Sunday Next Before Advent

My Podcast Homily for Sunday Next Before Advent (Stir-up Sunday) has been uploaded to the Podcast Homilies page at the AIC web site.  This completes the archive of traditional homilies for all the regular Sundays in the 1928 Book of Common Prayer.  I include a review of the secular and Scriptural origins of the “Stir-up” idea as well as commentary on the “For the Epistle” reading (Jeremiah 23:5-8) and the Gospel reading (John 6:55-14), St. John’s unique account of the Feeding of the 5,000, the sixth of seven “signs” (Greek: semeion) in St. John’s Gospel.     Listen to the Sunday Next Podcast Continue reading “Sunday Next Before Advent”

Twenty-second Sunday After Trinity and Episode Twenty-eight in Revelation: An Idealist Interpretation

River of Life and Tree of Life, Bamberg Apocalypse, early 11th C.  Bamberg State Library, Bamberg, Germany.
River of Life and Tree of Life, Bamberg Apocalypse, early 11th C. Bamberg State Library, Bamberg, Germany.

I can hardly believe it is already near the end of the week, but it has been a productive week.  I’ve completed the final episode in Revelation: An Idealist Interpretation.  Episode Twenty-eight is focused on Chapter 22.  The key illustration is River of Life and Tree of Life from the Bamberg Apocalypse. Continue reading “Twenty-second Sunday After Trinity and Episode Twenty-eight in Revelation: An Idealist Interpretation”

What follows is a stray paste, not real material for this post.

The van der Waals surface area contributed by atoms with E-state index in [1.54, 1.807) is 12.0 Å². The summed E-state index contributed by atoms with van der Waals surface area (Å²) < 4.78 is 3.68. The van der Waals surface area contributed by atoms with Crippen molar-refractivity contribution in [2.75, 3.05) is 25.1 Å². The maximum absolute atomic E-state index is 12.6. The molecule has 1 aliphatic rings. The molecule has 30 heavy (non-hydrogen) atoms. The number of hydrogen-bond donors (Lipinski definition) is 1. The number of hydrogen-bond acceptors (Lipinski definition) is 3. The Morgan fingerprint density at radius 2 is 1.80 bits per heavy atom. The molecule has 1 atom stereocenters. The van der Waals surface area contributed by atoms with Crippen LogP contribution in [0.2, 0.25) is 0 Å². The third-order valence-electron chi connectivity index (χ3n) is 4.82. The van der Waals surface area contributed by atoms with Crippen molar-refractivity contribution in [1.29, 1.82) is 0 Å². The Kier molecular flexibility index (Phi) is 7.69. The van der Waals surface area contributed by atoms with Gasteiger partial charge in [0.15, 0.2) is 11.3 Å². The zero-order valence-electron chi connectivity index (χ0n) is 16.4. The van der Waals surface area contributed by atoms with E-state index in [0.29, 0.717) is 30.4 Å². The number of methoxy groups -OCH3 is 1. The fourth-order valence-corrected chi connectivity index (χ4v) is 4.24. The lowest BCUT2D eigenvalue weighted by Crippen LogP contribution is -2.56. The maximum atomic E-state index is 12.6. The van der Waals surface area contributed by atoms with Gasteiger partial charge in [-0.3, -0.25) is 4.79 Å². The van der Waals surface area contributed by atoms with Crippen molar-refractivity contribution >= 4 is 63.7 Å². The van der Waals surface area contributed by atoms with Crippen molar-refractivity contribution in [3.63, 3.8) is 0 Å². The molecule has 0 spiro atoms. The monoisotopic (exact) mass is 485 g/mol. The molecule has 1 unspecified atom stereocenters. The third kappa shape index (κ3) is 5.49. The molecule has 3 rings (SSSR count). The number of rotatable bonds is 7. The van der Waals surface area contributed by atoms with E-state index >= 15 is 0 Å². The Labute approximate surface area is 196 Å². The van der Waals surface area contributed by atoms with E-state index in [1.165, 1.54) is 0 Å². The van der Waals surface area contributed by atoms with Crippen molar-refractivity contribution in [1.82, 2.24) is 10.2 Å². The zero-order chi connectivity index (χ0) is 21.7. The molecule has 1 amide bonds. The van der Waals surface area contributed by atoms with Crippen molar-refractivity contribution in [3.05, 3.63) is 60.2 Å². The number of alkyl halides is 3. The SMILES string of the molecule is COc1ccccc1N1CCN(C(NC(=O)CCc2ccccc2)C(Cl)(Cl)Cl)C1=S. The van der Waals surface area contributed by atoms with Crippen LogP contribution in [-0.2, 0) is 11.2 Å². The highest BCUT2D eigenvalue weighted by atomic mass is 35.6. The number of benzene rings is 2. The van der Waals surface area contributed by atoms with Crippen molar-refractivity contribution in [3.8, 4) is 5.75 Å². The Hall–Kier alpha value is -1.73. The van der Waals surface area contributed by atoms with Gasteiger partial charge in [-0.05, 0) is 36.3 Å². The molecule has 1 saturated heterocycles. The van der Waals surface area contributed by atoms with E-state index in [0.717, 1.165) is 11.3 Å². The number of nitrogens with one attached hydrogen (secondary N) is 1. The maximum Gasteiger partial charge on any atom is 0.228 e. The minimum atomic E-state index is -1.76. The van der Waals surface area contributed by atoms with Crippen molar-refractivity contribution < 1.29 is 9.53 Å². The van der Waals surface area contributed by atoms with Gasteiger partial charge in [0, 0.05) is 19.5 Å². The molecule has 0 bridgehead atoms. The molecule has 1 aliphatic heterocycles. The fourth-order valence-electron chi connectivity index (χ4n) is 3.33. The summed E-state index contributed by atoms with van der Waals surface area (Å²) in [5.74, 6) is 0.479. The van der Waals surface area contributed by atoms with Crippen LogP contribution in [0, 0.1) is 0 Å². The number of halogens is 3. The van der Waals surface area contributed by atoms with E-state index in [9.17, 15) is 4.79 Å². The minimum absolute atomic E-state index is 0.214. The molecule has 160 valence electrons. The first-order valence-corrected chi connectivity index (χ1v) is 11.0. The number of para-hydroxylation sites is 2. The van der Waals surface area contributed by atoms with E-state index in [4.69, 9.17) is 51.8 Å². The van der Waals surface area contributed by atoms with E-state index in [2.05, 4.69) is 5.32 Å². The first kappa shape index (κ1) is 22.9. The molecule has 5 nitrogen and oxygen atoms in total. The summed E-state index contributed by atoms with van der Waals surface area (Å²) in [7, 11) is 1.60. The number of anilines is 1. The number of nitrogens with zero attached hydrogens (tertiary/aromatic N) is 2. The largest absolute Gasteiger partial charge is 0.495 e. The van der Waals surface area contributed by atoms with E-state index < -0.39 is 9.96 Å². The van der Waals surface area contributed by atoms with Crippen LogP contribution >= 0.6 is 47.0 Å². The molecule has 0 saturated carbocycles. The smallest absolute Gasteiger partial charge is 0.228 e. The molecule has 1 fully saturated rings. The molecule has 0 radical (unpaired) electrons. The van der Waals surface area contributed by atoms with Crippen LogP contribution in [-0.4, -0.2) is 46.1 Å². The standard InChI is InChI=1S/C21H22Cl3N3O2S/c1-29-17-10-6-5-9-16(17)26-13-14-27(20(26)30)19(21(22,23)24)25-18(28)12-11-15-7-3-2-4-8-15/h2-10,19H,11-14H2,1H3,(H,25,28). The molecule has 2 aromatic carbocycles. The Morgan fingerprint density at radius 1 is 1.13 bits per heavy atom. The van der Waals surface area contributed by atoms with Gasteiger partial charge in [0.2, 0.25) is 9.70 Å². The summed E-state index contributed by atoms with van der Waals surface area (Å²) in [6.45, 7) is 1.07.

Revelation: Episode 26 (Parts 1 & 2) & Twentieth Sunday After Trinity

Folio 51, Binding and Loosing of the Beast.  Bamberg Apocalypse (early 11th C.).  Bamberg State Library, Bamberg, Germany
Folio 51, Binding and Loosing of the Beast. Bamberg Apocalypse (early 11th C.). Bamberg State Library, Bamberg, Germany

After a rocky start to the week (hip joint problems) I got back on track (literally and figuratively) by midweek.  This week’s installment of the Revelation series video required a change of plan.  Owing to the length, I had to split the Episode into two parts.  Part 1 is Revelation 20:1-6, St. John’s poetic introduction.  Part 2 is verses 7 through 21.   The illustration is Binding and Loosing of the Beast from the Bamberg Apocalypse.

Watch Episode 26 (Part 1)    Listen to the Podcast version

Watch Episode 26 (Part 2)     Listen to the Podcast version

Continue reading “Revelation: Episode 26 (Parts 1 & 2) & Twentieth Sunday After Trinity”

Nineteenth Sunday After Trinity and Episode 25 in Revelation: An Idealist Interpretation